Rav Baruch Fried Case: Reuven was in the middle of working out a complex business…
Rav Eliezer Cohen
Question: I have a subscription to a newspaper, which is delivered daily to my mailbox. My neighbor doesn’t want to pay for the paper, so he gets up early, takes my paper, reads it, and puts it back before I pick it up. Is there anything wrong with what he’s doing?
Answer: The question is who the newspaper belongs to before you take it from your mailbox and if your neighbor is stealing by reading it without permission.
The Gemara says that the rules of kinyanim are different when there is a non-Jewish seller and when the seller is a Jew. If the seller is a non-Jew, he relinquishes ownership as soon as he receives payment, even if the buyer has not made a kinyan yet. This would mean that if the newspaper seller is not Jewish – as is usually the case in America – he is no longer the owner of the paper that is in your mailbox. If you, the buyer, have not made a kinyan on the paper yet, you also are not the owner. This would mean that the paper has no owner, and reading it would not be stealing from anyone.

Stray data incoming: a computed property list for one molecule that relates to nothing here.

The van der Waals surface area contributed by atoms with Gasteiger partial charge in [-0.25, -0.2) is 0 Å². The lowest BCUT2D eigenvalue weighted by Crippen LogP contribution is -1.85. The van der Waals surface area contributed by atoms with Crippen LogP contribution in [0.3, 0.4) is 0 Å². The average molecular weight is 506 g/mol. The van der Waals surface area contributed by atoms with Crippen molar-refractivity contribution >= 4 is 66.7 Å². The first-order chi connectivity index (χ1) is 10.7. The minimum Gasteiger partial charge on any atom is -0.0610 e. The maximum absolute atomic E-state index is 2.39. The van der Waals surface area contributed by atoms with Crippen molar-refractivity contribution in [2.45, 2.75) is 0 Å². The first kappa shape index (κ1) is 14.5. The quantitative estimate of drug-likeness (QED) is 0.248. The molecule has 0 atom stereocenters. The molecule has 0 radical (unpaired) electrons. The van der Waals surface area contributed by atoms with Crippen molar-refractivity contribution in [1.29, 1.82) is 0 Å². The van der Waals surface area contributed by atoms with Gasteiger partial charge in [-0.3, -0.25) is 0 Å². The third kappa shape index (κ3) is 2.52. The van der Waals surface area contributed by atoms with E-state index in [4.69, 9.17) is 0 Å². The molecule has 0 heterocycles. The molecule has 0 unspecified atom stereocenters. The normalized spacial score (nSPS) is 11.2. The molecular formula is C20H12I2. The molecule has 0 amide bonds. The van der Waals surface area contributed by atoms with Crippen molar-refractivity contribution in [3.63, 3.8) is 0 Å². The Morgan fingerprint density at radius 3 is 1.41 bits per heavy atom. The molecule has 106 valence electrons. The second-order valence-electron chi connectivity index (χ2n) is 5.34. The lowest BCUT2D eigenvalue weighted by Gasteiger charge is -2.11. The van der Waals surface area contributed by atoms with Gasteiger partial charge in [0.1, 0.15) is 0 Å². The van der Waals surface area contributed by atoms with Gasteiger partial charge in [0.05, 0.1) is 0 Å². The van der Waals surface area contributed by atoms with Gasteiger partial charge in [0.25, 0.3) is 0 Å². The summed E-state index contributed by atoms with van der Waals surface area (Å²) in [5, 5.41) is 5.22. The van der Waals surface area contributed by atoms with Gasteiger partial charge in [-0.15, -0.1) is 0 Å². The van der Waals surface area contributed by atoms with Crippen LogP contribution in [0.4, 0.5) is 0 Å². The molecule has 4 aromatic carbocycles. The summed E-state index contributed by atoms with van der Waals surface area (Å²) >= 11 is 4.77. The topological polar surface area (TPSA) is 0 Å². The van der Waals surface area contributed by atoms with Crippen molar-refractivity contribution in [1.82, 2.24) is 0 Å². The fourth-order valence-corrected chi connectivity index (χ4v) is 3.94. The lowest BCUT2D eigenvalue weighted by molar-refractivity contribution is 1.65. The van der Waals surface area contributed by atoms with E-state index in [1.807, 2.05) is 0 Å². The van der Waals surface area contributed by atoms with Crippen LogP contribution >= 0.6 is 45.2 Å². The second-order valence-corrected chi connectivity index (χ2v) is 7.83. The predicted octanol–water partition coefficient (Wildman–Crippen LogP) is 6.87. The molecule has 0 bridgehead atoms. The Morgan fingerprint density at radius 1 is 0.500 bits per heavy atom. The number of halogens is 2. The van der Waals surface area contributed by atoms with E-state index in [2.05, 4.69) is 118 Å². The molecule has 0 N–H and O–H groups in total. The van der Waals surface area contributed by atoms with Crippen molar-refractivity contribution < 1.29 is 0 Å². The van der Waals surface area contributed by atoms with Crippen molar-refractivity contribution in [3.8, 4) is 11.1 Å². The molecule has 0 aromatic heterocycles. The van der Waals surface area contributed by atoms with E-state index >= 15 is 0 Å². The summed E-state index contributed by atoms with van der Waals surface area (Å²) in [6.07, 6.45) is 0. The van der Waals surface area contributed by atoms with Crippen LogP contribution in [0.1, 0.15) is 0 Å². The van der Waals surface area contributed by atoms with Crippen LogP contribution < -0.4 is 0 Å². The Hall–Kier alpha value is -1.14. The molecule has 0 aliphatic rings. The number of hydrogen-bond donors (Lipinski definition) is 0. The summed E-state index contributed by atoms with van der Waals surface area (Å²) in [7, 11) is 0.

However, it is possible that you are koneh the paper by having it in your mailbox. If the mailbox is in a protected area or is closed up in a guarded manner, it would constitute a chatzer, and one’s chatzer is koneh the item for him. Thus, you would gain ownership of the newspaper from it being on your property, and your neighbor would be stealing from you by reading it.
However, if the mailbox is in a public area and is not closed up, the paper may not belong to you, and it could not be said that your neighbor is stealing from you.
I have heard that Jewish newspaper sellers have explicit intent that the papers still belong to them until they reach your hands. If this is true, if the paper seller is a Jew, he would still own the paper even after it is in your mailbox, and your neighbor would be stealing from him.